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I was more referring to the dmv side of things and the permit situation. My MSF instructors were on it as far as safety as well, and rightly so. No permit required though.
 

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Hi TEC,

like you I took the BRC very recently for the first time in May (a birthday present to myself). I spent a month afterwards trying to decide which way to go, what bike to get, should I even get a bike, reviewing all the reasons I’d abstained while raising my kids, who were sort f wondering what was wrong with their pop, such madness, etc. Because of COVID in my state, getting the actual license meant booking an appointment two months out, which also slowed me down. All to say I took my time.

I went with the Rebel 500 ABS and couldn’t be happier. I’m 5’9”, 200 lbs—it fits me easily. I had it delivered and my youngest, who is 18, laughed at me when I asked the delivery guy to ride it to my building: the last thing I wanted was to end up on YouTube. After speaking to a couple cops (I live in a large metropolis) and explaining I had the paperwork indicating license would be processed and also had insurance and tags, the cops said with COVID not to sweat it. I also don’t give advice and am mindful a wreck without a license would have been a huge mess. I also didn’t want to wait, so I began by riding at the church parking lot doing drills and exercises. The transition for me from BRC trainer Suzuki 250 to Rebel 500 was no sweat, and the ABS gave me confidence re non skidding as I practiced emergency breaking. A big parking lot! Lots of zippy practice. Probably not best for breaking in the bike. My theory was the bike is my gift to myself to learn how to ride. To date I’ve only stalled it once. It’s like a great and gentle horse. It’s a Golden Retriever of a bike.

All this practice meant that when my license finally came through I was raring to go! It’s been a gas. My city is very hot, and the COVID has closed bars and reduced traffic, so I’ve been riding evenings and have put several hundred miles on it and this week will do the 600 mile maintenance. My theory, not unlike that of cowboys, is to move cows quickly by going slow. It was a slow and methodical and pretty perfect process. I also am reading all the right instruction books.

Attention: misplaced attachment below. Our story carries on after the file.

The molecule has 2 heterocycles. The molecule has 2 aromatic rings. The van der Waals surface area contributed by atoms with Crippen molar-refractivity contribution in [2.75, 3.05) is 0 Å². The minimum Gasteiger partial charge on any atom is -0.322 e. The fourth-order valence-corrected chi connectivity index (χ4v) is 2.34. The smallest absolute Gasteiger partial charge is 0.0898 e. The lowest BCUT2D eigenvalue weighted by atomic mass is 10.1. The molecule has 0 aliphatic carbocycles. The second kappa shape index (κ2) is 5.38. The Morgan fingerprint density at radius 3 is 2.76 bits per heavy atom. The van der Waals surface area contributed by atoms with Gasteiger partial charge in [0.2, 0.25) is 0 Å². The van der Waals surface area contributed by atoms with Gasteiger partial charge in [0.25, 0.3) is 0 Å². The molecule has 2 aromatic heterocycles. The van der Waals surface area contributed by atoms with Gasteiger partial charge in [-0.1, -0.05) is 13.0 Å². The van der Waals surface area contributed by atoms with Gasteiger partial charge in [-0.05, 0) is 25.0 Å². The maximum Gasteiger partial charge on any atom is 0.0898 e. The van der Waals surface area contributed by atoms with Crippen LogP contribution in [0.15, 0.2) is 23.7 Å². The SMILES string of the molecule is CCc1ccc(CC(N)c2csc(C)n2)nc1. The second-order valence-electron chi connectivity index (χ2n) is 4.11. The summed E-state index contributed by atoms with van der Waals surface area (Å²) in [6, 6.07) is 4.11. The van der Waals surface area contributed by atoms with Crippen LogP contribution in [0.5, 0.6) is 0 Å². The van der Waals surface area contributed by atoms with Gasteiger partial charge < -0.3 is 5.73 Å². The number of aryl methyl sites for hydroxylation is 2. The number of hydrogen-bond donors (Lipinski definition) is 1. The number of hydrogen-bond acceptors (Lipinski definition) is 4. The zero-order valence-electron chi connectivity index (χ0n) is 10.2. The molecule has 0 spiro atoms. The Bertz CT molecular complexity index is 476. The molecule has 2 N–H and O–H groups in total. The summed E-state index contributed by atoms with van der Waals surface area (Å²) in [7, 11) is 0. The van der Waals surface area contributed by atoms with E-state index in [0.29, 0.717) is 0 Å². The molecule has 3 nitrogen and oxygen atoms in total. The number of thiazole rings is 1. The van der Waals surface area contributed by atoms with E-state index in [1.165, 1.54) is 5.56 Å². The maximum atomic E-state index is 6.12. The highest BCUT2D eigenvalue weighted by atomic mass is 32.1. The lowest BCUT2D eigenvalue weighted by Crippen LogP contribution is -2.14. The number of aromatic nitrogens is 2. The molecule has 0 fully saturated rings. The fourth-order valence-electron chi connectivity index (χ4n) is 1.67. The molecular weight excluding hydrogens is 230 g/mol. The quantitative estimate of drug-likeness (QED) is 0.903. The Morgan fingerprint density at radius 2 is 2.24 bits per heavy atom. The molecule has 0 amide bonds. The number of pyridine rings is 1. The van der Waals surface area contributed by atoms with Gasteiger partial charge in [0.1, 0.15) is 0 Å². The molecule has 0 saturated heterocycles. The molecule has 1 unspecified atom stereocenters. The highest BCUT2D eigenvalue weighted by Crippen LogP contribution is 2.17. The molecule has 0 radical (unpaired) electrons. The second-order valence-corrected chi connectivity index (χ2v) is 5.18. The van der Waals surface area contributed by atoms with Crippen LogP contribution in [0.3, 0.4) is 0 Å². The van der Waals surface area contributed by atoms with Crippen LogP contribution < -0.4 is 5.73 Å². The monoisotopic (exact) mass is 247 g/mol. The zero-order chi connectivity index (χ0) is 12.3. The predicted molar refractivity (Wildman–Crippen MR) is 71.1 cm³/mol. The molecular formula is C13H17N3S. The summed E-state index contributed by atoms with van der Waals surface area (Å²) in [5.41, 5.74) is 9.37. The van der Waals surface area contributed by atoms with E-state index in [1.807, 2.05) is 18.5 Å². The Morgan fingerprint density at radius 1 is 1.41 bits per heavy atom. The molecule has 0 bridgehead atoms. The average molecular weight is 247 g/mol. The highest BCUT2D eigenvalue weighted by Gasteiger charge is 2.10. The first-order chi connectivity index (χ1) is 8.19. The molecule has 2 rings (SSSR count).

My instructor said to me often: Don’t make your first turn your best turn. I now apply that idea to everything! My first bike isn’t my last or best bike unless I want it to be. Now my kids have Watch for Motorcycle stickers on their vehicles and laptops and my eldest will be taking the course this fall, and we are planing a trip, for post COVID which will be our first trip and not our best trip.

I was all over the place shopping: Harley Sportster? Vulcan? Triumph Bonnie? A Craigslist 250? Maybe a used Shadow? A Royal Enfield 650? I always kept coming back to the Rebel 500. Wet weight 400; low relative costs to admission (in case I was making a mistake); incredible balance; ABS; and it also just looks cool—

The seat as most here attest is awful, and the bike has also been incredibly easy and forgiving to learn on. I’m very fortunate in that I’m able to dedicate myself pretty seriously to this avocation. Even if I decide to move into a larger bike, likely, I’m antsy to make longer journeys and visits to the mountains, I also imagine not ever letting go of the Rebel: it’s just too perfect for me for learning to ride and city cruising and jaunts, and now my grown kids have their eyes on it! And stickers, did I mention, on their laptops?!

The Rebel 500 will be perfect for my kids to learn on too.There is so much helpful insight on this forum. Whichever way you go, 300 or 500, well, as they say in New Mexico, It grows as it goes. And vice versa—

For the cause!
 

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Discussion Starter #10
Hi TEC,

like you I took the BRC very recently for the first time in May (a birthday present to myself). I spent a month afterwards trying to decide which way to go, what bike to get, should I even get a bike, reviewing all the reasons I’d abstained while raising my kids, who were sort f wondering what was wrong with their pop, such madness, etc. Because of COVID in my state, getting the actual license meant booking an appointment two months out, which also slowed me down. All to say I took my time.